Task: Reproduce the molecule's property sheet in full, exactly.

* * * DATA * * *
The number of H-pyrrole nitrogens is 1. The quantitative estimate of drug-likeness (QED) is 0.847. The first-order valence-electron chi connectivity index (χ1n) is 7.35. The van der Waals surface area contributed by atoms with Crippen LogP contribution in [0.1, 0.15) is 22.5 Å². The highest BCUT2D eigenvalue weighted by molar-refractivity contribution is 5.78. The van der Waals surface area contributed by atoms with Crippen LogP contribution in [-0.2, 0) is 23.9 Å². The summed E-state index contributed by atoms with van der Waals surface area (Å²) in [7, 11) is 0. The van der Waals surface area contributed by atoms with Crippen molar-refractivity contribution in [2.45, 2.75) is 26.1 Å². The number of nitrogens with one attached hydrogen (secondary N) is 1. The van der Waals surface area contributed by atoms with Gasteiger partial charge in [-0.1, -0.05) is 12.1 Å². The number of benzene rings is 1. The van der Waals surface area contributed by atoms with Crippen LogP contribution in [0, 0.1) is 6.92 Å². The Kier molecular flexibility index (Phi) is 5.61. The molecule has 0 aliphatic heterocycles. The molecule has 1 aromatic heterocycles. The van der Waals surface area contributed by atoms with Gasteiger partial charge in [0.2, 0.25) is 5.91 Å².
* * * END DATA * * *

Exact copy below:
The number of H-pyrrole nitrogens is 1. The quantitative estimate of drug-likeness (QED) is 0.847. The first-order valence-electron chi connectivity index (χ1n) is 7.35. The van der Waals surface area contributed by atoms with Crippen LogP contribution in [0.1, 0.15) is 22.5 Å². The highest BCUT2D eigenvalue weighted by molar-refractivity contribution is 5.78. The van der Waals surface area contributed by atoms with Crippen LogP contribution in [-0.2, 0) is 23.9 Å². The summed E-state index contributed by atoms with van der Waals surface area (Å²) in [7, 11) is 0. The van der Waals surface area contributed by atoms with Crippen molar-refractivity contribution in [2.45, 2.75) is 26.1 Å². The number of nitrogens with one attached hydrogen (secondary N) is 1. The van der Waals surface area contributed by atoms with Gasteiger partial charge in [-0.1, -0.05) is 12.1 Å². The number of benzene rings is 1. The van der Waals surface area contributed by atoms with Crippen LogP contribution in [0, 0.1) is 6.92 Å². The Kier molecular flexibility index (Phi) is 5.61. The molecule has 0 aliphatic heterocycles. The molecule has 1 aromatic heterocycles. The van der Waals surface area contributed by atoms with Gasteiger partial charge in [0.2, 0.25) is 5.91 Å².